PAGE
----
“Musicianship” – How To Train Your DNA

Gregg Goldston in “Digits”

As assignments, with not only a friendly smile but also artistic pressure, Gregg Goldston has handed me countless number of songs since I started training with him 13 years ago. I now understand that it has been his long-term DNA project for my “Musicianship” development.

What we mean by the term DNA, is a person’s natural sense of timing, rhythm, or musicality. We all have a certain timing in our brain based on our upbringing, culture, and/or style of music we listen to.

Gregg realized around 25-years into his career, that by listening to new styles of music “constantly,” his rhythm and timing on stage had changed…without him even realizing it! He then tested this discovery on me for several years and once we saw how it had affected my work too, it became one of our most essential teaching methods to transform out students’ performances.

Those were probably about a hundred CDs beside hundreds of songs directly copied to my computer. A wide variety with always some least expected, I mean surprising, type of music I had never chosen to listen to before.

Sometimes, he made me listen to 60’s Rock and Roll and told me to memorize every phrase, then Jazz, Blues, a bunch of Bossa Nova, even Japanese songs I didn’t know of were handed by him. “Listen to these and stretch your phrasing”.

Back then, I had no idea where I was going. I only trusted his guidance, and intuitively followed those unknown paths.

Gregg has been always searching for new unfamiliar music to us. And told me to do the same mime play with different kinds of songs. Bobby McFerrin pushed me to move fast and square. Stephane Grappelli lead me to long colorful phrases. Jeff Beck showed me the possibility to change the pitch and intensity between notes… Slowly, I learned to like this new vulnerable feeling, which was mysterious and fascinating for me.

I can tell you clearly that without my I-Pod, which I “now” literary live, walk and sometimes even sleep with, my career would have never seen the future it has now.

This is how Gregg Goldston trains his students including myself.

1) Training your own DNA

Listen to certain songs that train and widen the range of your rhythms. The
GMI provides our students a playlist to listen to. Those songs are somewhat unfamiliar to you, therefore uncomfortable to listen to first, because that stimulates your untouched zone of musicality.

Most people feel comfortable listening to flat-line tunes. But everyone in your audience gets bored when you flat-line on stage… Consequently, we rarely include slow classical in our list, except for songs we use for lyrical acting training.

Replace your playlist with The GMI playlist. Listen to them over and over until you start humming the songs unconsciously. You will soon notice your newly developed capacity will create a broader texture of rhythms in your performance that never wants to flat-line again. That becomes a sensor you want to grow and develop into your DNA. And, before you realize it, you also grow to like a broader range of music!

Think and plan ahead of your current DNA. What do you really want to add to your musicality for your career?

Longer phrases to create “Cookie”/”Chaplin” persona?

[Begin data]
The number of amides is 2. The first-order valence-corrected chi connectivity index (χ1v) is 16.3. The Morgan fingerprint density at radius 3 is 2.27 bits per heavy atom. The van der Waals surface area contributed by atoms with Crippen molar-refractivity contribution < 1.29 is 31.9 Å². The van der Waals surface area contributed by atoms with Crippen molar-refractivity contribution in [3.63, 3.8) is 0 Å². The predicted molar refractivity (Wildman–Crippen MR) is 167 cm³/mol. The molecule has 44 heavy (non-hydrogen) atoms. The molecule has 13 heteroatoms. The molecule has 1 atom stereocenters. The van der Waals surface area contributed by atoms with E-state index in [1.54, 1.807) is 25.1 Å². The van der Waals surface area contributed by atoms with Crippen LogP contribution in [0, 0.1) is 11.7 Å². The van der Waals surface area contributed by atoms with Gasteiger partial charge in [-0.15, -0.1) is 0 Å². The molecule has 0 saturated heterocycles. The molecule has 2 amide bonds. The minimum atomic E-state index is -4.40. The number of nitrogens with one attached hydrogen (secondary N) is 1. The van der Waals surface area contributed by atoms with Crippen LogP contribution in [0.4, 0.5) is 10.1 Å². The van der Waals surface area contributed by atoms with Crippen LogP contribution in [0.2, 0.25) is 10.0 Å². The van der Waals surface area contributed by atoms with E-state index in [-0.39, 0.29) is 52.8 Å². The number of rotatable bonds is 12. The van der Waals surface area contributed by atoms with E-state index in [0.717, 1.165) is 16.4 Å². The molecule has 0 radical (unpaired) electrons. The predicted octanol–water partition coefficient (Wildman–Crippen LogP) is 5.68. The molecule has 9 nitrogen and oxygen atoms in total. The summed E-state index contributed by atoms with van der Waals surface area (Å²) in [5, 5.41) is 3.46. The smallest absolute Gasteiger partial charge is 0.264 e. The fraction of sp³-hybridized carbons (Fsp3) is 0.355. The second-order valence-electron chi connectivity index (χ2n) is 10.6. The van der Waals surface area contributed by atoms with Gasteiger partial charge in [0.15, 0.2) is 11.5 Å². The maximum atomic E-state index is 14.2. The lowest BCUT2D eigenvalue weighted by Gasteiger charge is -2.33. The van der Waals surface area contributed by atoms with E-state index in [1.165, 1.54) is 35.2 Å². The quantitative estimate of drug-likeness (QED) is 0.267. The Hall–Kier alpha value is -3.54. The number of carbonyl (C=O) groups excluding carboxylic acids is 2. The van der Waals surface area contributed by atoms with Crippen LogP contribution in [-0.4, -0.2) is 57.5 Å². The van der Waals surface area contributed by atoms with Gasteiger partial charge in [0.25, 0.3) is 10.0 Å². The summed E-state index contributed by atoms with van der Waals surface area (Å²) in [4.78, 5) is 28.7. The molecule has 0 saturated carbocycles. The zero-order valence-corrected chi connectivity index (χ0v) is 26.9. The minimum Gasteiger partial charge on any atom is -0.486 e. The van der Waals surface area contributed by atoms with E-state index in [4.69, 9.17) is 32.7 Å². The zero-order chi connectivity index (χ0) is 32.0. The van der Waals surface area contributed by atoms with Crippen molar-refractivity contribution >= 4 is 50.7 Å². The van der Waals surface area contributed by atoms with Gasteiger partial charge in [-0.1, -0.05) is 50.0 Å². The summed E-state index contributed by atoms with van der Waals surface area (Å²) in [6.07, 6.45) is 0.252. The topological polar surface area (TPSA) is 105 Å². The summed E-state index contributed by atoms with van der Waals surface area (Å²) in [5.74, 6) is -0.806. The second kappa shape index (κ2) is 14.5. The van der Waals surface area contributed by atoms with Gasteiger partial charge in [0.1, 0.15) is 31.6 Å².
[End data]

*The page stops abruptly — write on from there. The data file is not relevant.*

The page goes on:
Floating Bossa Nova fluency?
Banging or uplifting beat to wake up your audience?
Threatening intensity and cool bending “between” notes you find in Jeff Beck?

2) Explore different texture in your movements. If you always move in robotic texture with a jerk, make the edges softer like a pillow, If you are too flat soft and slow, suspend the edges to add stress, or stop sooner with intensity. It is helpful to use different music to do your old play. It helps to break your habitual rhythm and push you to the edge which is unfamiliar to you and unsafe. Find where you feel unsafe. That is where “Musicianship” lives.

3) Do your simple routine exercises with different rhythms. Your inclinations/rotations are always done with uptempo? Do it with sleepy bouncy light-weight music or even with a violin solo. What will happen? You will enjoy it very much and will want to report the effect to others!

Walk in place, run in place, objects, eye exercises, or anything can be ten times more beneficial with different rhythms.

I will write about some simple exercises to mix multiple rhythms in your performance at another time.

For more information on The Goldston Moriyama Institute for Mime, our Personal Mime Training Programs in New York City, or our 3-week summer program in Italy, please contact: /

Haruka Moriyama,


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Caden Manson is a director, media artist, and teacher. He is co-founder of the media ensemble and network, blog, and publisher, He has co-created, directed, video- and set designed 18 Big Art Group productions. Manson has shown video installations in Austria, Germany, NYC, and Portland; performed PAIN KILLER in Berlin, Singapore and Vietnam; Taught in Berlin, Rome, Paris, Montreal, NYC, and Bern; the ensemble has been co-produced by the Vienna Festival, Festival d’Automne a Paris, Hebbel Am Ufer, Rome’s La Vie de Festival, PS122, and Wexner Center for The Arts. Caden is a 2001 Foundation For Contemporary Art Fellow, is a 2002 Pew Fellow and a 2011 MacDowell Fellow. Writing has been published in PAJ, Theater Magazine, and Theater der Zeit. Caden is currently an associate professor and graduate directing option coordinator of The John Wells Directing Program at Carnegie Mellon University’s School of Drama.

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